Jago Jr. has a character arc in Jago & Son that is unlike anything I’ve ever heard before on Big Finish; it’s not often you find yourself constantly changing your opinion on a single character, however Nigel Fairs manages to make you do just that with Henry Gordon Jago Jr.; I have to admit that he’s bloody good actor though.
Jean is quite possibly the most headstrong female character that I’ve heard in a Victorian setting in a very long time; she’s incredibly honest, owning up to mistakes that she’s made, isn’t afraid to challenge Litefoot and knows how to handle dynamite. What more could anyone want in a woman? I’d love a story featuring Jean Bazemore and River Song. Big Finish; pretty please?
One thing I have to salute Nigel Fairs for, is not being afraid to remind the listener that what they’re listening to is downright ridiculous; no more is this apparent than in the conversation that Litefoot has with Satan. And that’s not a sentence I ever thought that I would type.
It’s not a cracking Big Finish story if it doesn’t make you want to weep either with happiness or despair; this is a cracking Big Finish story. Even though this is my only my third outing with Jago and Litefoot; there’s a moment in which Jago’s mortality is brought to the fore and I may have shed a tear, even if, deep down, you know that of course he’s going to live, as there’s another three stories in this series and another whole series already announced.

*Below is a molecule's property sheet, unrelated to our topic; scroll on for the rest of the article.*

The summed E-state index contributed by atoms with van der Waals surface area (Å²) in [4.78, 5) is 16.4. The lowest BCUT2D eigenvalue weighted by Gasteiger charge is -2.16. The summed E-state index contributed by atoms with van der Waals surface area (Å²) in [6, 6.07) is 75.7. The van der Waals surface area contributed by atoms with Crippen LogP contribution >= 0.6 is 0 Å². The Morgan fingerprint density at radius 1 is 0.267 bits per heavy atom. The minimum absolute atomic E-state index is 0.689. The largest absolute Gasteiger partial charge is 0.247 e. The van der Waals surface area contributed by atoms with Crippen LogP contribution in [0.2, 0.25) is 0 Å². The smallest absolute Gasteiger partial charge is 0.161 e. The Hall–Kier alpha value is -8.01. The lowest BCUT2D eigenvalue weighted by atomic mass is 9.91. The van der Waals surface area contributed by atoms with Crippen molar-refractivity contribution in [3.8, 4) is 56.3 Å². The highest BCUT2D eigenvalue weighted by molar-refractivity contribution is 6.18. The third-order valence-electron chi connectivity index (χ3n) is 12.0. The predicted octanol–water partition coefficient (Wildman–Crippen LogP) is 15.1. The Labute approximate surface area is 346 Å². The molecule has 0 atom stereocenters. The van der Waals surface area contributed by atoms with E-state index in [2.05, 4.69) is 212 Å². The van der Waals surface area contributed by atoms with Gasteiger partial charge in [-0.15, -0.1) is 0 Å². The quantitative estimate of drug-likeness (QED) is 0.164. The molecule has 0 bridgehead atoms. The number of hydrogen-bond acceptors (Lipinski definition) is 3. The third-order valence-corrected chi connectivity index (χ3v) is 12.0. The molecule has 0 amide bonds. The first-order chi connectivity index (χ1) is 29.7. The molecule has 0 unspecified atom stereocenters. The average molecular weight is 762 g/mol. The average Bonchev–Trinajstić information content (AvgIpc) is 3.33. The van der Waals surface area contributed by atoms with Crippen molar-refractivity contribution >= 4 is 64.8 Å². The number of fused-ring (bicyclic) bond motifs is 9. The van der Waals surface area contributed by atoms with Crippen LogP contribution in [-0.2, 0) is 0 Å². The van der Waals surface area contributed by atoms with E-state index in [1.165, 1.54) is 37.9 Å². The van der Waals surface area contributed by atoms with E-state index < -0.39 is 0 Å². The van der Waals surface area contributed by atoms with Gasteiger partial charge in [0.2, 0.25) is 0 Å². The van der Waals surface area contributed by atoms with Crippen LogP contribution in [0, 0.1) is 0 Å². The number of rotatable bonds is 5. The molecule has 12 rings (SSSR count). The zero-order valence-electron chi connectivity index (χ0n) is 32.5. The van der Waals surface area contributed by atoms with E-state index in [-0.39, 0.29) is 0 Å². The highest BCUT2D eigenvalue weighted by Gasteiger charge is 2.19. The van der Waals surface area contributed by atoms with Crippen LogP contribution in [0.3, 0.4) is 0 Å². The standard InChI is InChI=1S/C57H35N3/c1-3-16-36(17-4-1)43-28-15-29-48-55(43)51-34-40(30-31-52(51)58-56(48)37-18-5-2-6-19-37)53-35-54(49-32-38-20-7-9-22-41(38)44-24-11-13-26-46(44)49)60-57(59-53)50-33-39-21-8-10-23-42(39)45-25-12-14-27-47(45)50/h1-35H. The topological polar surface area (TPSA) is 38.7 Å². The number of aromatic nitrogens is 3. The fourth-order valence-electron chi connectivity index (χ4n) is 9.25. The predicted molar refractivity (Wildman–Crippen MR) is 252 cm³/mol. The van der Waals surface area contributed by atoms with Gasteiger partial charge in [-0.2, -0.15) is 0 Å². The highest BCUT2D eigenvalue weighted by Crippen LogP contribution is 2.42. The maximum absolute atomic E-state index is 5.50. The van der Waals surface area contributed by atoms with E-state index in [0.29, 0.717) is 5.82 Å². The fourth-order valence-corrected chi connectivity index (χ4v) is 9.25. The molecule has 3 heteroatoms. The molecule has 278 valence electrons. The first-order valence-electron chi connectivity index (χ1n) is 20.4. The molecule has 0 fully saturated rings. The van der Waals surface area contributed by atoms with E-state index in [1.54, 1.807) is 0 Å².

There’s a final twist at the end of this amazing tale which I feel will set up the rest of the series; Inspector Quick will seemingly play a rather large part in the near future.
Overall, Jago & Son is the perfect way to start a series; it was dark, funny, poignant, emotional and enjoyable. The next three releases are going to have to do a lot to live up to the incredibly high standards this story has set.
The rating system on the GallifreyArchive is achieved on a scale of 1-10.
For Jago & Son, I will give a rating of:
Should you want to purchase Jago & Litefoot Series 11, it’s currently available both physically for £30.00 as a download for £25.00, which you can purchase by clicking here!